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The dung art that's giving Rwandan women a livelihood

This unusual dung-based art is providing a livelihood for women who survived the Rwandan genocide.

A group of women who lost their husbands in the atrocity have formed a cooperative creating the traditional Imigongo artworks to support their families.

They mould the clay-like dung into geometric patterns on boards before painting it to create vibrant art panels.

The first Imigongo paintings date back to the 18th century. However, today this art form is still booming with both locals and tourists.


Unearthed pictures show Rwanda's genocide survivors

In the aftermath of Rwanda's genocide, UK charity Save the Children worked to reunite orphaned or missing children with remaining family members.

Thousands of children's parents and relatives were killed, so they had to be placed in families that would accept them. Credit: Save the Children

Many of the children had witnessed their parents being killed, and had fled alone or with their siblings, as the 100 day atrocity unfolded.

Children had often enduring horrifying experiences before making it to the orphanage. Credit: Save the Children

Last last year, Rwanda's Save the Children office found their archive containing thousands of Polaroids of children, along with their files.

Thousands of children were found hiding by advancing RPF troops and brought to orphanages. Credit: Save the Children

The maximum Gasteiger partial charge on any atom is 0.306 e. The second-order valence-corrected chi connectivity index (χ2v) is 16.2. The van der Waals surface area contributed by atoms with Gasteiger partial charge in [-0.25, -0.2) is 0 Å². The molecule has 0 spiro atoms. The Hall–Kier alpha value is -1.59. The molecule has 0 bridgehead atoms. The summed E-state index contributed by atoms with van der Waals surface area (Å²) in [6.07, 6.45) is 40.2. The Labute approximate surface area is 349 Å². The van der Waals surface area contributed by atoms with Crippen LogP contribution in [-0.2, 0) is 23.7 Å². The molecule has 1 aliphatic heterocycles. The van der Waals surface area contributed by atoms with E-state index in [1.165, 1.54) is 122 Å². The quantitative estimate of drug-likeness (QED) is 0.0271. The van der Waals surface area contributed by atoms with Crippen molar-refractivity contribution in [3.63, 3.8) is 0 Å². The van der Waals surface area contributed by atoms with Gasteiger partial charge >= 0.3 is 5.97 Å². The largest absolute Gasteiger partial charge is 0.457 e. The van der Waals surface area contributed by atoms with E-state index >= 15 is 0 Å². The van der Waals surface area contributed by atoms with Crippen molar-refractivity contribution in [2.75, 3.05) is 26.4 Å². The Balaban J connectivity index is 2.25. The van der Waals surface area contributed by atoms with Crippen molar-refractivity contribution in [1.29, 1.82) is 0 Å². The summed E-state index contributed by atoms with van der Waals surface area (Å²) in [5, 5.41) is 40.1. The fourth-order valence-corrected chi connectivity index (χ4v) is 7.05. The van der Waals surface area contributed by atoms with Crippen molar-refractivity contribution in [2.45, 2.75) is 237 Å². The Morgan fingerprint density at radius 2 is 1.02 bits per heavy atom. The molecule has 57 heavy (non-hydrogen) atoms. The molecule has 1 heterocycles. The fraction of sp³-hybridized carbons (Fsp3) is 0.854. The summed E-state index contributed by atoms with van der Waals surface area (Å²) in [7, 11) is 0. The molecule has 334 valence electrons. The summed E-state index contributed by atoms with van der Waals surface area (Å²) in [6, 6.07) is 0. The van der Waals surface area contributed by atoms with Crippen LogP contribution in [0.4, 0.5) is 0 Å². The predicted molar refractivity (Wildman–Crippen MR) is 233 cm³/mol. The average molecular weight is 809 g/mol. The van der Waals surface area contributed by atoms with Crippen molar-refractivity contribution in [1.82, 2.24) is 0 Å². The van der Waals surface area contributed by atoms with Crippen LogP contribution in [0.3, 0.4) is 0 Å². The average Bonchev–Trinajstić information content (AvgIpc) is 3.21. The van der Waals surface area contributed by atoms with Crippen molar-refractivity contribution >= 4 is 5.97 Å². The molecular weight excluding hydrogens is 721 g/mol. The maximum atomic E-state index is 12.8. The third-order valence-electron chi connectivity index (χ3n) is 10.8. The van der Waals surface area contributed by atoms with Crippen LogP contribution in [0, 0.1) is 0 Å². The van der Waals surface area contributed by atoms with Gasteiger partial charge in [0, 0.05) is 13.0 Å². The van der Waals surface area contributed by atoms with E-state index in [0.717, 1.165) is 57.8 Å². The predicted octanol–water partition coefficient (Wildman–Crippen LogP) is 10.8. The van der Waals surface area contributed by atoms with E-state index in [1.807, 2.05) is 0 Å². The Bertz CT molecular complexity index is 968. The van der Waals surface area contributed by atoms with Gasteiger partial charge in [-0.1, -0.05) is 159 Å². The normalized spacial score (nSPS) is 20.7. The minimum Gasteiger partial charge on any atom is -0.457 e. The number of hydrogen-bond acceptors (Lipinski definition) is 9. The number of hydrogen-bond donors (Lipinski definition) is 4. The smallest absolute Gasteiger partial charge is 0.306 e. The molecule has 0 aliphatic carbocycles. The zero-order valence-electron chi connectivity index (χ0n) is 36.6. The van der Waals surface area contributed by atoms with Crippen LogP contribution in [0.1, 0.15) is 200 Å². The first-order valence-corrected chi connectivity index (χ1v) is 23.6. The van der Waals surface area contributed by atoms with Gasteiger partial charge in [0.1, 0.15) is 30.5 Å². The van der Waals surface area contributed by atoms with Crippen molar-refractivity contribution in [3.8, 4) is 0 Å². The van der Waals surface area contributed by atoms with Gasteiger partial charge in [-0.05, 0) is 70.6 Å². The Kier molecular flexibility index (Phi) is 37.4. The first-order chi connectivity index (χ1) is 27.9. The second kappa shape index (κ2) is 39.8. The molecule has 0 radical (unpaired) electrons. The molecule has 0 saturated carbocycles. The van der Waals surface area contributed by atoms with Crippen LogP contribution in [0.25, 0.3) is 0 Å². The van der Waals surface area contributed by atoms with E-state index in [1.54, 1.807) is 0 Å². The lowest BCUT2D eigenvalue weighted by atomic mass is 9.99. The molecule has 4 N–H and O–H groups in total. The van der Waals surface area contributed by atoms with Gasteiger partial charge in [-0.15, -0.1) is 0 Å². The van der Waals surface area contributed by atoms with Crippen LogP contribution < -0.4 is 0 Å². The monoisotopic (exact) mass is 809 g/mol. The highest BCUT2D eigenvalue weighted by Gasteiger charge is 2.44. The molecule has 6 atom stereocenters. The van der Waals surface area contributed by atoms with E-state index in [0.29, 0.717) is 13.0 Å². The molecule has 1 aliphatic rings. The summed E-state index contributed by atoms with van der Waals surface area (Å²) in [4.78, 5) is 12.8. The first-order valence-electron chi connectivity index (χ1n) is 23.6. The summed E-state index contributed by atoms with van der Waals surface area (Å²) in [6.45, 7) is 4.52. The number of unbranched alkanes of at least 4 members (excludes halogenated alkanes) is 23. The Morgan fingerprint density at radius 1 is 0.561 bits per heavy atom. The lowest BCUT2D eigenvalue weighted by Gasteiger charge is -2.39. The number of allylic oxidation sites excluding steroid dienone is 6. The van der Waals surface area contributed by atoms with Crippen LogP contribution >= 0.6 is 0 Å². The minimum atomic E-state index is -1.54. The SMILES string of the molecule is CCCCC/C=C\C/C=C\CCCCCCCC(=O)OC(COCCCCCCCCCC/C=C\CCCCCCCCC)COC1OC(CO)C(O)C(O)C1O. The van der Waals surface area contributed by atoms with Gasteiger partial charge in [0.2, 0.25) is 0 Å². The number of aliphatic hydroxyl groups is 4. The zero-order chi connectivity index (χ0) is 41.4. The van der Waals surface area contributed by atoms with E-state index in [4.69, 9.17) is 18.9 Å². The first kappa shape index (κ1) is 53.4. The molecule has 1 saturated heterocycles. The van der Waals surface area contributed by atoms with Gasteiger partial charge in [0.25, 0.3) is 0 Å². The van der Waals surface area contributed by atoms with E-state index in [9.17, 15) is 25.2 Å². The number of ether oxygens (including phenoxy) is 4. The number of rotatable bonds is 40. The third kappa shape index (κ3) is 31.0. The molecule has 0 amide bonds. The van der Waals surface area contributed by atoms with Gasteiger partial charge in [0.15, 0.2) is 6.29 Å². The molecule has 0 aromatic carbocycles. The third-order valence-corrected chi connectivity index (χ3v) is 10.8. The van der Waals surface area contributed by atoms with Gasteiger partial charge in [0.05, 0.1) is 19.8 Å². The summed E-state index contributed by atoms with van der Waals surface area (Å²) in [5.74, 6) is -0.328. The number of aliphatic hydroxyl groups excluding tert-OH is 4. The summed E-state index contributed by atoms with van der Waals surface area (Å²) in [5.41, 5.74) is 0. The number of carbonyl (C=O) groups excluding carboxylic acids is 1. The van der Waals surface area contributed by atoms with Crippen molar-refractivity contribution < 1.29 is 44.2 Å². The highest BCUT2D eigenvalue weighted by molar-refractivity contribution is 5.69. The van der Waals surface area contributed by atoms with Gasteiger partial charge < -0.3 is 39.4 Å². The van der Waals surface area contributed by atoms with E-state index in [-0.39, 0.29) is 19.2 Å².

They went to visit two of the families they helped to reunite, to see how their lives are 20 years since the atrocities that left 800,000 people, mainly Tutsi, dead.

Some of the thousands of pictures taken by Save the Children, as they started the slow process of reuniting families Credit: Save the Children

Services to mark 20 years since Rwanda's genocide

Church services will be held across Rwanda today ahead of tomorrow's national ceremony to mark the 20th anniversary of the genocide that left more than 800,000 people dead.

Photographs of people who were killed during the 1994 genocide are seen inside the Kigali Genocide memorial museum. Credit: Reuters


France sentences Rwandan ex-soldier for genocide role

A Paris court gave a Rwandan ex-soldier a 25-year jail sentence for genocide and crimes against humanity during Rwanda's 1994 genocide, in the first trial in France to punish those responsible for the three-month wave of violence.

Pascal Simbikangwa, 54, described by prosecutors as a former soldier who rose to become the No. 3 in Rwanda's intelligence services, denied the charges against him during the trial.

Under French law, Rwandans suspected of involvement in the genocide can be tried in a French court.

Lack of genocide knowledge 'deeply concerning'

Olivia Marks-Woldman, chief executive of the Holocaust Memorial Day Trust, said:

We are deeply concerned by the lack of understanding among the population as a whole, and in particular the younger generations.

This research shows our work is more important than ever.

Genocide is not something that takes place by itself - it happens when a set of circumstances occur or are created, when racism and discrimination go unchecked and are allowed to divide communities.

A lot has been achieved, but there's plenty still to do to ensure that history does not repeat itself.

– Olivia Marks-Woldman
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